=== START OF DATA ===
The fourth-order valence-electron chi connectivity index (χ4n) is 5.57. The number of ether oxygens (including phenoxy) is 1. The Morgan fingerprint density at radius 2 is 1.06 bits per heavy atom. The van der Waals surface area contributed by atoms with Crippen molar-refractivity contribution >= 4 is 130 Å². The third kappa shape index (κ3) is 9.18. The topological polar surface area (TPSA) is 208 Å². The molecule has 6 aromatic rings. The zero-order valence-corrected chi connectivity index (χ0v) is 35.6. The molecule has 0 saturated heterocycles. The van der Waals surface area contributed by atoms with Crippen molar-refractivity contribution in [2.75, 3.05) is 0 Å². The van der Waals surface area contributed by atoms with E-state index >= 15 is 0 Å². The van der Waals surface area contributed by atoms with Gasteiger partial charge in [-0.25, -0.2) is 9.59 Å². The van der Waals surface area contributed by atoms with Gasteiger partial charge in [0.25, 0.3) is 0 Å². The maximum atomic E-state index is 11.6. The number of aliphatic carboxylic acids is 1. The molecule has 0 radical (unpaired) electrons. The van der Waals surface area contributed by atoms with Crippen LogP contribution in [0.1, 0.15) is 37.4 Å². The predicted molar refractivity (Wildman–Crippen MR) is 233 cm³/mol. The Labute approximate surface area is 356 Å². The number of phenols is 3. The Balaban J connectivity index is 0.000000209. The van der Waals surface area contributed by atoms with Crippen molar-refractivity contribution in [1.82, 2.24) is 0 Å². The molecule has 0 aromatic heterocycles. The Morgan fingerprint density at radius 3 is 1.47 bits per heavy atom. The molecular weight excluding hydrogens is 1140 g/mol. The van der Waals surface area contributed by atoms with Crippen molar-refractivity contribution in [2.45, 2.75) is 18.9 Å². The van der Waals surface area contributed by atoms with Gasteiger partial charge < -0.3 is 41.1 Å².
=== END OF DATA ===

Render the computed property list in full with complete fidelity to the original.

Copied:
The fourth-order valence-electron chi connectivity index (χ4n) is 5.57. The number of ether oxygens (including phenoxy) is 1. The Morgan fingerprint density at radius 2 is 1.06 bits per heavy atom. The van der Waals surface area contributed by atoms with Crippen molar-refractivity contribution >= 4 is 130 Å². The third kappa shape index (κ3) is 9.18. The topological polar surface area (TPSA) is 208 Å². The molecule has 6 aromatic rings. The zero-order valence-corrected chi connectivity index (χ0v) is 35.6. The molecule has 0 saturated heterocycles. The van der Waals surface area contributed by atoms with Crippen molar-refractivity contribution in [2.75, 3.05) is 0 Å². The van der Waals surface area contributed by atoms with E-state index >= 15 is 0 Å². The van der Waals surface area contributed by atoms with Gasteiger partial charge in [-0.25, -0.2) is 9.59 Å². The van der Waals surface area contributed by atoms with Gasteiger partial charge in [0.25, 0.3) is 0 Å². The maximum atomic E-state index is 11.6. The number of aliphatic carboxylic acids is 1. The molecule has 0 radical (unpaired) electrons. The van der Waals surface area contributed by atoms with Crippen LogP contribution in [0.1, 0.15) is 37.4 Å². The predicted molar refractivity (Wildman–Crippen MR) is 233 cm³/mol. The Labute approximate surface area is 356 Å². The number of phenols is 3. The Balaban J connectivity index is 0.000000209. The van der Waals surface area contributed by atoms with Crippen molar-refractivity contribution in [1.82, 2.24) is 0 Å². The molecule has 0 aromatic heterocycles. The Morgan fingerprint density at radius 3 is 1.47 bits per heavy atom. The molecular weight excluding hydrogens is 1140 g/mol. The van der Waals surface area contributed by atoms with Crippen molar-refractivity contribution in [2.45, 2.75) is 18.9 Å². The van der Waals surface area contributed by atoms with Gasteiger partial charge < -0.3 is 41.1 Å².